The effect of this group of disease is mainly manifested as a chronic and insidious effect on health and quality of life, while intense infection can result in developmental faltering, poor growth and poor school performance(2). Studies indicate that children with heavy intestinal parasitic infection have lower body mass index, lower hemoglobin levels and are often stunted(6).Some studies also revealed that children with heavy parasitic infection to have poor anthropometric indices, growth retardation, poor cognitive development, chronic inflammatory diseases and life threatening surgical conditions. Furthermore, the chemotherapeutic treatment of the intestinal parasites resulted in improved physical, motor and language development(7–9).
The effect of intestinal parasitic infection on health of infected children is found to depend on the status of the children. Children with underlying nutritional problems and other health conditions are more likely to suffer from the brunt of the diseases and develop morbidities(10).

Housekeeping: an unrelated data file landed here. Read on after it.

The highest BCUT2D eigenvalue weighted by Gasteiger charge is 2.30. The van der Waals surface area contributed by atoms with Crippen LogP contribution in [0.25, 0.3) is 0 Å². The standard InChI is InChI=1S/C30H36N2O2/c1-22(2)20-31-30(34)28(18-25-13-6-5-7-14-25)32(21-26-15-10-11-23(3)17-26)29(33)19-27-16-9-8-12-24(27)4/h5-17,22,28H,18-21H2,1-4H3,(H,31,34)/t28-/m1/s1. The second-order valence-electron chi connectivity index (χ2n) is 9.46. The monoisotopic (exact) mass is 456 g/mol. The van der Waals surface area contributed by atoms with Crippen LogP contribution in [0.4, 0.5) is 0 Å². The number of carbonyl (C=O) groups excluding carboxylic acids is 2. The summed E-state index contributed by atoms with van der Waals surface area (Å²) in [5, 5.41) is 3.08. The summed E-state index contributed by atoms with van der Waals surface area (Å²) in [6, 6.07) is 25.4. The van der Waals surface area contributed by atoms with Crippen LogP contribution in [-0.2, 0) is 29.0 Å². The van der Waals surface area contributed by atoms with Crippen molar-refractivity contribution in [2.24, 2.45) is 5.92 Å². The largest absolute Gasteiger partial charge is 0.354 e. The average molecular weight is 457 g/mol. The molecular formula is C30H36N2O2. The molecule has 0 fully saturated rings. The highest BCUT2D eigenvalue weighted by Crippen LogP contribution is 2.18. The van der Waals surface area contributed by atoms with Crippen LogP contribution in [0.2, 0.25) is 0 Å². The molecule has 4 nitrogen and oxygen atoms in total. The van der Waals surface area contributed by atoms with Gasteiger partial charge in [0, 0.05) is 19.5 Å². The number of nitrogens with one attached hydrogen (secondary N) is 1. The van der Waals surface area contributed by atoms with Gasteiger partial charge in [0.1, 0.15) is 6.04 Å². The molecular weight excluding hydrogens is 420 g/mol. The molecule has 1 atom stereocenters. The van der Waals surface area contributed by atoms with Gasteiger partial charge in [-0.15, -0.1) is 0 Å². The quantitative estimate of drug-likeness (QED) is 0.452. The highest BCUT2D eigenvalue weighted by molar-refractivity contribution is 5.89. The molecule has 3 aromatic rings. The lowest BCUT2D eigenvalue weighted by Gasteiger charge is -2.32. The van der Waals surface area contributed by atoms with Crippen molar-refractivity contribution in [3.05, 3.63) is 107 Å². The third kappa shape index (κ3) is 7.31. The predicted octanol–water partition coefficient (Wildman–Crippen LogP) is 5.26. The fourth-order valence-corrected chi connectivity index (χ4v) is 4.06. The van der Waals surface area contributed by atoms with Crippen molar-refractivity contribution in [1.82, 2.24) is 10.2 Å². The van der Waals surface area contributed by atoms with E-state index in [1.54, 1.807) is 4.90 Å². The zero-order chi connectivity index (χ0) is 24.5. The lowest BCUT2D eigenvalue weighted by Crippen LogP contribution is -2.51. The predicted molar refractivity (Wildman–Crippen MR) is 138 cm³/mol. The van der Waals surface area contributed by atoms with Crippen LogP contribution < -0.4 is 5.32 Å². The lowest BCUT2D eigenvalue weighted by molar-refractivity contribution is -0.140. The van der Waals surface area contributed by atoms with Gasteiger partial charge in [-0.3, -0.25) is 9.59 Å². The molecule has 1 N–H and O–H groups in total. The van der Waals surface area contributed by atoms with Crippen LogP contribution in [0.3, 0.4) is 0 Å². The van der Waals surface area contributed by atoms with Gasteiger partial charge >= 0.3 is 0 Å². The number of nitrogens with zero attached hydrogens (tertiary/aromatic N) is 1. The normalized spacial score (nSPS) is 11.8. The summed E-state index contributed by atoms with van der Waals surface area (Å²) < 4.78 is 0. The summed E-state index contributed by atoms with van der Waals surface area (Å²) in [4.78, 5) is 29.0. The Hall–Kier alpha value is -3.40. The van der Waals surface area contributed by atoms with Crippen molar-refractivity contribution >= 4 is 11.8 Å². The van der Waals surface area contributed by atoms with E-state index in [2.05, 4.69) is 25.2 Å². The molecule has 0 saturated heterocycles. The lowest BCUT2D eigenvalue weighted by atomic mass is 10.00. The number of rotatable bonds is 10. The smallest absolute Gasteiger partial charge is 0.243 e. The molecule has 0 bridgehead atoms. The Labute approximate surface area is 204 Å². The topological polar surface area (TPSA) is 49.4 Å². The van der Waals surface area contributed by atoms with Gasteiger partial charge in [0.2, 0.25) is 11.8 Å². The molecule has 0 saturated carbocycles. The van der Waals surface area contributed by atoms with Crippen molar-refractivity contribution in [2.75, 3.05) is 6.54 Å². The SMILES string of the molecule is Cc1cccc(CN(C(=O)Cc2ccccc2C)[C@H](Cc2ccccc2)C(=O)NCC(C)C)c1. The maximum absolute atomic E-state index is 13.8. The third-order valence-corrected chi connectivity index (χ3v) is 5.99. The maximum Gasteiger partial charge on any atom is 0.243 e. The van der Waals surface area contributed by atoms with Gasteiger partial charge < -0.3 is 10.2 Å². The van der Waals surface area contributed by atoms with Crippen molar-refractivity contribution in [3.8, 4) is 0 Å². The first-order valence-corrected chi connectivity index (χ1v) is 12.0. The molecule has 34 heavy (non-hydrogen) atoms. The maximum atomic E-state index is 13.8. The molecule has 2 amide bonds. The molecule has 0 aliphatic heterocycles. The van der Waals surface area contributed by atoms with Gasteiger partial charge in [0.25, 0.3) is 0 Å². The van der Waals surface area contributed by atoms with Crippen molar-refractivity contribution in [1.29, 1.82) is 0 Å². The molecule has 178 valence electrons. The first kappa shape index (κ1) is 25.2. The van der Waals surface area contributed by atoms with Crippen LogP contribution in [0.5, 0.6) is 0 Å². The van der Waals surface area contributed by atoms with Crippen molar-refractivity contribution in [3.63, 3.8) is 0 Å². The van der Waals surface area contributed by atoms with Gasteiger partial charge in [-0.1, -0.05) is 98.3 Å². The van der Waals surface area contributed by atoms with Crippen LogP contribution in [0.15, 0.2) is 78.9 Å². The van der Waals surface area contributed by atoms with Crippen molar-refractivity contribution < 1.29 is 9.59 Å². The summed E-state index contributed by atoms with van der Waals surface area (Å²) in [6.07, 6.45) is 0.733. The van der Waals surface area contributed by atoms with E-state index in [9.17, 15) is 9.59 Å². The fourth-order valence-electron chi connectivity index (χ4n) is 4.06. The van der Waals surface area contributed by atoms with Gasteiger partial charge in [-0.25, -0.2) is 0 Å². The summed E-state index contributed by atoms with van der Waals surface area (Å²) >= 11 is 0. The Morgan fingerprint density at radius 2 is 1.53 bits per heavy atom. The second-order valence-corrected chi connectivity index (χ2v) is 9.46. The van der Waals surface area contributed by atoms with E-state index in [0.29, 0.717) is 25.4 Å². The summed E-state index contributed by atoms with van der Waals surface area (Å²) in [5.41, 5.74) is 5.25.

World Health Organization(WHO) strives to eliminate the soil transmitted helminths and schistosomiasis(STH) as public health problems by providing chemotherapeutic treatments to Pre-school age children(PSAC), school age children(SAC), women of reproductive age and adults with increased risk of developing morbidity through annual and bi annual distribution of chemotherapeutic agents. The frequency of mass drug administration(MDA) depends on the initial prevalence of the disease(2). The government of Ethiopia has also started implementing the MDA since 2013(11).
According to WHO, three quarters of children with intestinal worms requiring chemotherapy are in South East Asia and African regions. In Africa only, nearly three hundred million preschool age and school age children require preventive chemotherapy; this figure accounts for 30% of the global chemotherapy requirement(2).